I think I need to check out the down clues a bit more seriously. That anagram from before – so it’s INLANELOST or INLIFELOST. STIFLE? something…? If I were to play the odds here, INLANELOST is more likely simply because of the F. –TIONS at the end? That leaves LANEL. NELLATIONS? No. But Bradford’s has ‘tenaille’. TENAILLONS? Yes, there it is in Chambers. So, extra word of LIFE. And there’s a TEN in the answer – might that be significant? I’ll look out for numbers in other down answers. Incidentally, we obviously have to do something to increase the lengths of the down answers – either by adding words or replacing sections with longer strings of letters.
Elizabeth succeeded after introduction to kick turn was unsuccessful in winter resort. Elizabeth is highly unlikely to have anything to do with the definition, so let’s think about winter resorts. Something comes after ‘introduction to kick’, so let’s assume K as a starting letter. That immediately makes me think of KITZBUHEL – but that doesn’t make sense. KLOSTERS does, though. K – LOST – ER – S. No number in that answer. Extra word of TURN. Together with LIFE – and looking through, we also have as potential extra words BOUT, SHOT, KICK, TRY, DEAL. Is something to do with games – all of those have a link to games (with LIFE being a ‘turn’ in a video game). Yes, and there’s MOVE too. And GO would be the extra word in Seven out of the south go east, breaking up part of a ring perhaps. An anagram of T-OUTH-EAST? ETAT SHOUT? HOT STATUE?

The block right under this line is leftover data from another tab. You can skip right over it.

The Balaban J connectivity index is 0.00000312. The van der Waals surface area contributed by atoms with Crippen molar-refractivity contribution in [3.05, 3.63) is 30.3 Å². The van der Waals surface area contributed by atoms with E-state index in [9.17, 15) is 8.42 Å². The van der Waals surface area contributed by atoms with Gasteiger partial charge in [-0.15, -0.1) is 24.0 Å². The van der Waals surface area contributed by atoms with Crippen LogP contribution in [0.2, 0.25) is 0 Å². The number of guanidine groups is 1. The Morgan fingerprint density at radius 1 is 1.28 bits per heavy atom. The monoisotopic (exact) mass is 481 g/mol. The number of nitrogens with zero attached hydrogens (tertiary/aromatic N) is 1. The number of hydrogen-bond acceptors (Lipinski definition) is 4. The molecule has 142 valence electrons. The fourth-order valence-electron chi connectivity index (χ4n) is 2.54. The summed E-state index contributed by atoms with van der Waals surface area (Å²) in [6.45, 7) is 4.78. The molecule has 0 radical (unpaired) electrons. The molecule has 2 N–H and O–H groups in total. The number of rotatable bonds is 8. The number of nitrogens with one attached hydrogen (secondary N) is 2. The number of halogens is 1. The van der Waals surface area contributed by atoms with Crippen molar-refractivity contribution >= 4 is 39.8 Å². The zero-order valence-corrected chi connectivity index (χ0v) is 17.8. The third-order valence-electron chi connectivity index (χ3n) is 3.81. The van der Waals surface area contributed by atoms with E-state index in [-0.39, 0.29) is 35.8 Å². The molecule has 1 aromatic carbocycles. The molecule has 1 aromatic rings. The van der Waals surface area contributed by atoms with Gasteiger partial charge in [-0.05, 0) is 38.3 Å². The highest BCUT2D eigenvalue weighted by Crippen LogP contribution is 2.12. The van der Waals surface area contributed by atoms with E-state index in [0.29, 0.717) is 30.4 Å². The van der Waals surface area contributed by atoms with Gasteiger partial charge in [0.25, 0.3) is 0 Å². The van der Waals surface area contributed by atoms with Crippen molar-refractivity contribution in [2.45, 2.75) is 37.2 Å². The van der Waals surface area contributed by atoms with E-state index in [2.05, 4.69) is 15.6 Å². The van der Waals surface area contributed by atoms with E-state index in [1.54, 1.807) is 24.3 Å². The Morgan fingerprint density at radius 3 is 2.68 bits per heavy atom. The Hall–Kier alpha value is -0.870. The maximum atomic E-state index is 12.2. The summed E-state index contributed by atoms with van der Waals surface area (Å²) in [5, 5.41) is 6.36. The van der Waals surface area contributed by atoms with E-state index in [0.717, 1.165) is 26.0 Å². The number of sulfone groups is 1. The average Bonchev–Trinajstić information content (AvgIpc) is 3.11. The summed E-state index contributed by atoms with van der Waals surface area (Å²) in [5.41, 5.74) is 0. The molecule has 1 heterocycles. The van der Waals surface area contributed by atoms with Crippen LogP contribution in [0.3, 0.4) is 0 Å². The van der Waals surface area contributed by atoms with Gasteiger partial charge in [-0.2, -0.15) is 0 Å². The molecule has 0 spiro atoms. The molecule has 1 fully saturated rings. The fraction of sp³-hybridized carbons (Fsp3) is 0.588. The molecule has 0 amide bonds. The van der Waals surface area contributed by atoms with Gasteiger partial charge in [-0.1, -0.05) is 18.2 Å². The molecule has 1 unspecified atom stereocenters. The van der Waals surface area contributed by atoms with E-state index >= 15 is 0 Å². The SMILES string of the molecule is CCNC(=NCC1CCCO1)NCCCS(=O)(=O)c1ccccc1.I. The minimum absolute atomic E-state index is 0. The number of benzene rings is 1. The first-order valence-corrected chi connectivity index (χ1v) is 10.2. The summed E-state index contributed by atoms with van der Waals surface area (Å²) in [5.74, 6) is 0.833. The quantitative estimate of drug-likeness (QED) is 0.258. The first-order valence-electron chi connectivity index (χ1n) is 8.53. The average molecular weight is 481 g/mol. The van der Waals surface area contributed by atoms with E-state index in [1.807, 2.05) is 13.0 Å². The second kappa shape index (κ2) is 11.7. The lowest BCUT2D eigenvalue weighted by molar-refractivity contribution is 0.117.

9 pm Looking at the very short across clue …like this old lover’s grave, I think I may have something. SO for ‘like this’ – and LEM(A)N for lover – makes SOLEMN. And the Europeans are Europeans from the north-east and are LETTS (the fast was LE(N)T).
Also, although I’m not totally convinced by the clue, I think Movement having distinct energy? Energy’s dissipated is GREEN – as in the the Green movement, and an anagram of ENERGY – i.e. GREEN plus Y. It’s not rock solid, but seems good enough.
In the downs, I think I can see NAMASTE in (Kick) a chap standing up half sober – it’s a form of greeting: A MAN reversed on STE(ADY). So, looking for patterns in the down clues, we have TENAILLONS, KLOSTERS, WHITE RAT, NAMASTE. (I should have noted that I also solved Animal’s violent (bout) with heartless tamer as WHITE RAT). Well, they all have TE in them. Could that be notes? We’ll see – let’s see if the pattern sustains…
If GREEN is right, then we have the letters GNY together in the extra letters. I can’t, off-hand, think of a word with that sequence of letters, so I’m going to assume that one word ends –GN – which means almost certainly there’s an I in front of that. Bones and front of skull found in rocks near Lyme Regis perhaps. With the I in my mind, and ‘bones’ in the clue, I think of INCUS and ILIUM – INCI – S or ILIA – S. A quick Google of Lyme Regis, which I remember has some distinctive geology so it shoudn’t be too hard to find. No indeed. LIAS would appear to be the answer. Let me just check that it appears in Chambers. Yes indeed (no mention of Lyme Regis there though…). OK, so that’s interesting. With LIAS and LETTS we have a double L in 12 down – and although there’s an S higher up, I wonder whether we’re looking at an altered version of TENAILLONS there? And you know what, KLOSTERS would fit (with some extra letters) in 13 down.